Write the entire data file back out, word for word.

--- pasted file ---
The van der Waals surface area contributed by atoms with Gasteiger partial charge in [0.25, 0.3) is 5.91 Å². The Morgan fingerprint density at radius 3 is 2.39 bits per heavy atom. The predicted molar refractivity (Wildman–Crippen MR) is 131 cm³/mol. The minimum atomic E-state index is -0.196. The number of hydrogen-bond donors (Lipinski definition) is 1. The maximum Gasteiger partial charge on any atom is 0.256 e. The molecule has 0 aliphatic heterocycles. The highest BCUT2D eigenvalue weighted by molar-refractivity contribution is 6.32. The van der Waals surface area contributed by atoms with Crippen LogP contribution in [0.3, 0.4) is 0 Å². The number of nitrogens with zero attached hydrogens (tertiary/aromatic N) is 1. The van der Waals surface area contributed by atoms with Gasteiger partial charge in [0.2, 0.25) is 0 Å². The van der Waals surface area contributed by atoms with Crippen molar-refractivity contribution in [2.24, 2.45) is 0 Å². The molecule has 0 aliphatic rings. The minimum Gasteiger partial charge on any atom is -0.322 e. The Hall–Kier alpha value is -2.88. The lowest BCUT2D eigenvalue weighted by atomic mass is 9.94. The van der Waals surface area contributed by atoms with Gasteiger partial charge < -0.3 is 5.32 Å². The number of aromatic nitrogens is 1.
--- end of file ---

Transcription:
The van der Waals surface area contributed by atoms with Gasteiger partial charge in [0.25, 0.3) is 5.91 Å². The Morgan fingerprint density at radius 3 is 2.39 bits per heavy atom. The predicted molar refractivity (Wildman–Crippen MR) is 131 cm³/mol. The minimum atomic E-state index is -0.196. The number of hydrogen-bond donors (Lipinski definition) is 1. The maximum Gasteiger partial charge on any atom is 0.256 e. The molecule has 0 aliphatic heterocycles. The highest BCUT2D eigenvalue weighted by molar-refractivity contribution is 6.32. The van der Waals surface area contributed by atoms with Crippen LogP contribution in [0.3, 0.4) is 0 Å². The number of nitrogens with zero attached hydrogens (tertiary/aromatic N) is 1. The van der Waals surface area contributed by atoms with Gasteiger partial charge in [0.2, 0.25) is 0 Å². The van der Waals surface area contributed by atoms with Crippen molar-refractivity contribution in [2.24, 2.45) is 0 Å². The molecule has 0 aliphatic rings. The minimum Gasteiger partial charge on any atom is -0.322 e. The Hall–Kier alpha value is -2.88. The lowest BCUT2D eigenvalue weighted by atomic mass is 9.94. The van der Waals surface area contributed by atoms with Gasteiger partial charge < -0.3 is 5.32 Å². The number of aromatic nitrogens is 1.